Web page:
CME Group’s lawsuit against the CFTC over swaps regulation has a new twist: The Depository Trust and Clearing Corp (DTCC) is evaluating legal action against CME should the case move forward.
CME Group is the country’s largest futures exchange and the operator of the Chicago Mercantile Exchange, the Chicago Board of Trade, and the New York Mercantile Exchange. The case CME plans to bring against the CFTC will challenge the regulatory agency’s ability to enforce reporting rules for swaps trading. More specifically, CME does not want to be forced to release previously non-public reports on cleared swap transactions to CFTC-mandated swap data repositories (SDRs).
This is where DTCC comes into the picture. Although the CFTC hasn’t yet granted CME’s request to become an SDR, it has approved the DTCC’s request. If SDRs are challenged in a fundamental way, DTCC stands to lose a lot of business.
“DTCC has significant concerns with the potential negative consequences of a judicial challenge or Commission action to remove the necessity for a legal dispute,” DTCC said in a letter to CFTC Chairman Gary Gensler.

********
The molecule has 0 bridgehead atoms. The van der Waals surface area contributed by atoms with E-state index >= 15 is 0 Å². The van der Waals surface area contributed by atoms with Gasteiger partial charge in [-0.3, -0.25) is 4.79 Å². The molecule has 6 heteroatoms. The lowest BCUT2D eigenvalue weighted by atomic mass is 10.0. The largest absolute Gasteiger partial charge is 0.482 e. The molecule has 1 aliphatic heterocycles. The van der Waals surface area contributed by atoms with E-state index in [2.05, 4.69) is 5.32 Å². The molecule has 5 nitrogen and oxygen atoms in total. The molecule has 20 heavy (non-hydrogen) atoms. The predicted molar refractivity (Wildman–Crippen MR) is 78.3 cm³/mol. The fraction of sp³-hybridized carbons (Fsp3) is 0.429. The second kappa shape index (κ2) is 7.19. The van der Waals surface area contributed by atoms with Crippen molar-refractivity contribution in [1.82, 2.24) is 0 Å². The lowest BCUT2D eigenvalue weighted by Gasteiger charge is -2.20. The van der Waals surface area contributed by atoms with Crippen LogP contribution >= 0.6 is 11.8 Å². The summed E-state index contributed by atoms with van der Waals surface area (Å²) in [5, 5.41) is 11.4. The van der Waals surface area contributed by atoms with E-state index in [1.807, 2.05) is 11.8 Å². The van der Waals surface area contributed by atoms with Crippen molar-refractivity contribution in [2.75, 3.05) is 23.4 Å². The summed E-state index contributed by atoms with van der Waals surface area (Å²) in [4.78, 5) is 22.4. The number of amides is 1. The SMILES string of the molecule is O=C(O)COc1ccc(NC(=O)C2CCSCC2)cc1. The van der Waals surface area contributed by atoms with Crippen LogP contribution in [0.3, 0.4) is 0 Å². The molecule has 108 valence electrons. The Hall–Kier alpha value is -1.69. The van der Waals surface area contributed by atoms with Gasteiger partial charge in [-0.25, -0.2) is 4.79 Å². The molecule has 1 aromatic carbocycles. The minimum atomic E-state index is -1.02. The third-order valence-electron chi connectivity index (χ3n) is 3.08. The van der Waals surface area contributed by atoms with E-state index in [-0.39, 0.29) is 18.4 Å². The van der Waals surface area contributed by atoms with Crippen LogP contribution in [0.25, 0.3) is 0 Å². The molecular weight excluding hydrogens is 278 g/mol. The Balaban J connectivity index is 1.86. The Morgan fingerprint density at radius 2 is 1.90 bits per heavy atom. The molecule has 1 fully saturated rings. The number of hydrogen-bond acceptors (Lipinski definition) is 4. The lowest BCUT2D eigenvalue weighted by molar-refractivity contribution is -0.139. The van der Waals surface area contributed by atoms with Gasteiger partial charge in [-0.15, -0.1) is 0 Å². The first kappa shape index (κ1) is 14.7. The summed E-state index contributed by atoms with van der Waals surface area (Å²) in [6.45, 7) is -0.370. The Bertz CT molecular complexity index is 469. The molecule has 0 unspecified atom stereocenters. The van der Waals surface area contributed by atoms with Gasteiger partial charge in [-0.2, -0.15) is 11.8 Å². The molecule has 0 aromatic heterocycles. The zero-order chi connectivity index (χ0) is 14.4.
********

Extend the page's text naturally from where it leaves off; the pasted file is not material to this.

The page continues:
Yet CME would prefer to avoid distributing information to a third party. The case, should it develop, will likely hinge on whether the added cost of implementing a third party is necessary and helpful in terms of transparency. CME already functions as a clearinghouse, and so it believes that employing a third party is unnecessary.
The introduction of DTCC into the fray suggests that the industry position on the issue of swaps regulation is not totally unified.
Last week, the International Swaps and Derivatives Association, a lobby for the industry, also positioned themselves against the CME case. Apparently, ISDA does not want the rejection of SDR reporting as it currently stands to lead to the proliferation of data repositories.